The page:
Last week, more than 6,000 RMA attendees joined us for our Annual Risk Management and Internal Audit conferences, as well as the debut of our Women in Risk Summit. The theme of this year’s conference was “Advance” and throughout the week, senior risk leaders from throughout the banking and financial services industry discussed the pressing risk issues of our time.
Here are some key takeaways from the week. If you missed any of the sessions, replays of the conferences are available on-demand for RMA members until December 31, 2021.
- Stay suspicious and pay attention to near misses. In his keynote session, author Michael Lewis said risk managers should especially question assumptions that everyone believes to be true, and to pay attention to near misses, giving the example of previous pandemics that did not cause widespread health risk. He also encouraged risk managers facing difficult decisions to “minimize regret. Imagine after the fact which decision you will regret more.”
- Expect good growth for the economy, but be wary of supply chain issues, inflation, and employment constraints. Day Two commenced with an all-star CRO panel offering their views on 2022. While all shared a positive outlook, particularly for the near-term, the panel identified a few risk factors that could derail recovery. The team detailed issues posed by climate and cyber risk and highlighted ways their firms have responded. As Sandy Spring Bank CRO Kevin Slane explained, "(Cyber risk) is a space where if you ever think you have done enough, you're dead in the water."
- 2023 is closer than you think. As the January 1, 2023 deadline to implement the Current Expected Credit Loss standard at community banks nears, RMA gathered an experienced panel of CECL adopters. During the aptly named session "Are You Ready? CECL Adoption for Privately Held Entities," best practices and timely lessons were shared. Panelists dove into the nitty gritty around methodologies and offered advice on working with examiners. One tasty quote from Chris Stanley, Senior Director at Moody’s: "Focus on fundamentals, not formulas. Great chefs don't follow recipes, they interpret."
- Avoid the risk of overconfidence. To kick off Day Three, OCC Acting Comptroller Michael J. Hsu outlined the OCC’s strategic priorities. Hsu urged risk professionals to guard against complacency, saying he was feeling "Deja vu" to the years preceding the 2007 financial crisis. Hsu also said addressing inequality, digitization, and climate risk are OCC priorities.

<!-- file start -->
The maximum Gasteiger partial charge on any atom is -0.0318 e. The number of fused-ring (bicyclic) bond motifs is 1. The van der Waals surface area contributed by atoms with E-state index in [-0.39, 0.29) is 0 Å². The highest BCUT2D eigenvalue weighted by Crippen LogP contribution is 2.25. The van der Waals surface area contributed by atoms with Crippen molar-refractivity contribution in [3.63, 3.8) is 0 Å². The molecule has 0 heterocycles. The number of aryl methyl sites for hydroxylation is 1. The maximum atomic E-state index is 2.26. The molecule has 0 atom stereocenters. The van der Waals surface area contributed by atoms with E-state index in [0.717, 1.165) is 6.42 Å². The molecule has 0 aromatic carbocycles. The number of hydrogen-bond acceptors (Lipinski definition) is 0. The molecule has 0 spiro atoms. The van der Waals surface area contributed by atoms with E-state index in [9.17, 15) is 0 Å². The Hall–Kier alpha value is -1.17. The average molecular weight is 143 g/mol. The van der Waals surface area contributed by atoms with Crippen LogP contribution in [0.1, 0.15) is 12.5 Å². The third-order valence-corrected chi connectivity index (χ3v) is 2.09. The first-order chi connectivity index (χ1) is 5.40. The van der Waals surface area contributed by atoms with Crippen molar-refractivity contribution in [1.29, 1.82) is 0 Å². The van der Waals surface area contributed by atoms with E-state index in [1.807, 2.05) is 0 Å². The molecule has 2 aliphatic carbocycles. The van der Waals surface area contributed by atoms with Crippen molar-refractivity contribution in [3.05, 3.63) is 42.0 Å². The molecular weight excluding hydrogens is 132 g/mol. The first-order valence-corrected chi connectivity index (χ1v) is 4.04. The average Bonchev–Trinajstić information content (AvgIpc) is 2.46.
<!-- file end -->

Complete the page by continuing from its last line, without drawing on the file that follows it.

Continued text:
- Be more aggressively creative about risk planning. Wells Fargo CEO Charlie Scharf challenged risk professionals to "Think far more broadly about the scenarios you have to plan for," in a far-ranging discussion with RMA President & CEO Nancy Foster. Scharf discussed lessons learned during the pandemic, progress at tackling climate risk, and engaging Wells Fargo employees through a time of transformation. "Communicate to people the way you would want to be communicated to," said Scharf. "The more people understand, the more they will want to be part of a team working for the same goal."
- Leveraging RMA to Advance Your World. Leaders from a neobank, a community bank, and a major national bank discussed challenges facing their diverse institutions -- and how RMA can help tackle those issues -- during the Annual Conference's final session. RMA Board Chair Michael Nassy, Vice Chair Jodi Richard, and Treasurer Philippa Girling recognized common challenges, including attracting talent and satisfying ever-changing customer needs. "We are experiencing phenomenal growth and growth comes with risk," noted VaroBank CRO Philippa Girling. The panel also demonstrated how RMA resources, including products and roundtables, helped them share experiences and collaboratively problem-solve. “The RMA is a common thread through my different jobs and different responsibilities,” said U.S. Bancorp CRO Jodi Richard. We trust RMA will remain a common thread through your career until we meet again at the 2022 Annual Risk Management Conference.
- DEI is a journey, not a project. More than half of bank employees are women, yet their representation in the C-suite and on boards falls short of 50 percent During the Women in Risk Summit's opening session, "From Glass Slippers to Glass Ceilings, Shattering Limitations to Lead," panelists offered advice on advancing female employees and encouraged a more expansive recruiting process. The group also addressed the historic exit of women from the workplace during the pandemic. Bank on Women Chairman and Co-founder Terrie Spiro noted, "If I'm losing women employees because I am not offering them the same opportunities or training, then I am creating an environment of failure and mediocrity."
- Be comfortable with discomfort. Consider building relationships a part of your job, urged participants during the panel "Mentorship - The Roles of Mentors and Mentees in Your Career Journey." Finding mentors takes work but don't let introversion get in your way. “I am still not comfortable at networking," admitted Busey Bank CRO Monica Bowe "But I realize the value in (mentoring) so I allow myself to be uncomfortable. A closed mouth does not get fed."
We encourage you to join our Women in Risk Committee by contacting RMA Relationship Manager Elena Noverola at email@example.com. And we look forward to seeing you at the 2022 Annual Risk Management Conference!